"We've done a good job tackling many of the obvious causes of ocean pollution -- ocean dumping, discharges from industrial facilities and toxic pollutants," said Leon Panetta, chair of the Pew Oceans Commission. "Now we need to get serious about the less obvious sources of pollution that flow from our cities, farms and ships if we want to protect our coastal waters and the communities that they support."

The report, Marine Pollution in the United States: Significant Accomplishments, Future Challenges, found that many of the nation's coastal environments exhibit symptoms of over enrichment, including algal blooms, loss of seagrasses and coral reefs and serious oxygen depletion. Consequently, coastal regions are seeing a reduced production of valuable fisheries, threats to biodiversity and ecosystems that are less resilient to natural and human influences.

"The hard-to-control sources of nutrients flowing into our coastal waters grew dramatically in the last half of the 20th century due to increases in chemical fertilizers, animal agriculture and emissions of fossil fuels," said Boesch, a professor from the University of Maryland Center for Environmental Science who led the review of U.S. marine pollution for the Pew Oceans Commission. "We have only recently removed nutrients from treated waste; and new emission standards, if fully implemented, could reduce atmospheric deposits of nitrogen by 40 percent." He said reduction of agricultural nutrient sources also is possible through improved practices and watershed restoration.

The report found that previous and current legal and institutional approaches to controlling coastal pollution have been only modestly successful. But citing a multi-state effort to control pollution in the Chesapeake Bay as an example, the authors conclude that watershed approaches to managing pollution are beginning to have an effect. Seagrass beds in Tampa Bay also are slowly recovering after improved sewage treatment greatly reduced nitrogen inputs.

The report calls for solutions that combine both voluntary and regulatory approaches to pollution abatement.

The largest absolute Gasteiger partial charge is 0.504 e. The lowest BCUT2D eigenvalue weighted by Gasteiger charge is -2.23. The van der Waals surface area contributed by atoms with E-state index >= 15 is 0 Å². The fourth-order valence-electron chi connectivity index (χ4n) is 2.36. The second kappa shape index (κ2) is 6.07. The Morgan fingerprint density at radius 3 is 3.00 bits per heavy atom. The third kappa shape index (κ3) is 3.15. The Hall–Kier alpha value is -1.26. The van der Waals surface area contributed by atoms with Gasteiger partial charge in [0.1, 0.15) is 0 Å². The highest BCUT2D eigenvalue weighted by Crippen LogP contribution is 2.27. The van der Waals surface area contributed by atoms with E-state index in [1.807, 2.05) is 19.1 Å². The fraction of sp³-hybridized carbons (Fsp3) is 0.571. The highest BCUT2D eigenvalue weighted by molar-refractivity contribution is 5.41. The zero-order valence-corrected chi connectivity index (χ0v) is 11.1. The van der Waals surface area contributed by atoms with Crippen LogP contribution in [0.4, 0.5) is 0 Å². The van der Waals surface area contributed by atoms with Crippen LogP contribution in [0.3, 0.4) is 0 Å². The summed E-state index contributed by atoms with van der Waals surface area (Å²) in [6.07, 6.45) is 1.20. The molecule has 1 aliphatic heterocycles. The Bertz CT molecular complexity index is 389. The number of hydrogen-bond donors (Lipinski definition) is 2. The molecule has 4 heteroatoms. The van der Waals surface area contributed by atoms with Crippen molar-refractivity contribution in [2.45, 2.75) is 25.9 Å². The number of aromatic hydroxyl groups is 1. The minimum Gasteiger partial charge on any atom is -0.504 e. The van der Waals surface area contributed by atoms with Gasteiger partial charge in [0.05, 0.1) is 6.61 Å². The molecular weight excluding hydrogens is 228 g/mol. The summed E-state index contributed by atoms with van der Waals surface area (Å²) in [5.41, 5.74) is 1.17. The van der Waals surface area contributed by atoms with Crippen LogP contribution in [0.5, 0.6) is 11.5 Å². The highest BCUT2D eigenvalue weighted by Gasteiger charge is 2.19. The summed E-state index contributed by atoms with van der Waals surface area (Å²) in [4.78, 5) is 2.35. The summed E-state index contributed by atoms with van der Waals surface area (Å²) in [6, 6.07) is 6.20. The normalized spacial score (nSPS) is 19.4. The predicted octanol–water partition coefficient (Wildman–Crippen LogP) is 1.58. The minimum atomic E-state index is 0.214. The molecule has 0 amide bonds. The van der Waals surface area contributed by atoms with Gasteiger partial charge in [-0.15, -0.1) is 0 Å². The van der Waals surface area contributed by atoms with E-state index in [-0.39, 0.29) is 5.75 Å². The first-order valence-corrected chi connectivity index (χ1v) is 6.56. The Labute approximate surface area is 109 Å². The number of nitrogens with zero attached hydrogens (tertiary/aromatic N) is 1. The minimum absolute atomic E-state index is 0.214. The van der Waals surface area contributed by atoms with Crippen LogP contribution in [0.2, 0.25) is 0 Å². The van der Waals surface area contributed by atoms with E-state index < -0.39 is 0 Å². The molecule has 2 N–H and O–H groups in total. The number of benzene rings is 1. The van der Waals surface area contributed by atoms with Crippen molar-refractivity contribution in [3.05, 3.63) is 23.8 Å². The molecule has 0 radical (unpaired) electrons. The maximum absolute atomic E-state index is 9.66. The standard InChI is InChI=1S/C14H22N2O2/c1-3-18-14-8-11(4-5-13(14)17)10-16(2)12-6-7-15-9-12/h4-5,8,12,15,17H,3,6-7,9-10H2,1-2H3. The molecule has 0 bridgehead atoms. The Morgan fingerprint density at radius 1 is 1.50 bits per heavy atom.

"We simply do not have all the answers today," Panetta said. "Despite the best efforts at federal, state and local levels, the oceans face a greater array of problems than ever before. Our challenge is to find those answers."

The Pew Oceans Commission is conducting a national dialogue on the policies needed to restore and protect living marine resources in U.S. waters. The commission includes leaders from ocean research, fishing, conservation, industry and government.

Water Treatment May Reduce Risk of Legionnaires' Disease
The decision to change Pinellas County, Florida's municipal water treatment from a chlorine to a monochloramine system may have significantly reduced its risk from Legionnaires' disease, according to researchers from the Centers for Disease Control and Prevention (CDC).

"The bacteria responsible for Legionnaires' disease, legionellae, cause the disease when a susceptible person inhales aerosolized water contaminated with the bacteria. Sources of such water include showers, faucets, cooling towers and whirlpool spas. In buildings, legionellae grow in the biofilm or slime, which develops within the plumbing systems of buildings. Currently, there are not community interventions that have been shown to reduce the risk of Legionnaires' disease," said Barry Fields of the CDC, one of the researchers.

Fields and his colleagues looked at the effect of the decision of the Florida county to change from chlorine to monochloramine to treat its water supply. While chlorine was in use, 20 percent of the buildings tested for legionellae bacteria were positive. One month after the county converted its treatment to monochloramine, the proportion of positive sites fell to only six percent of buildings tested.

"These findings suggest that the use of monochloramine can drastically reduce legionellae in drinking water supplies and possibly prevent outbreaks of the disease," Fields said.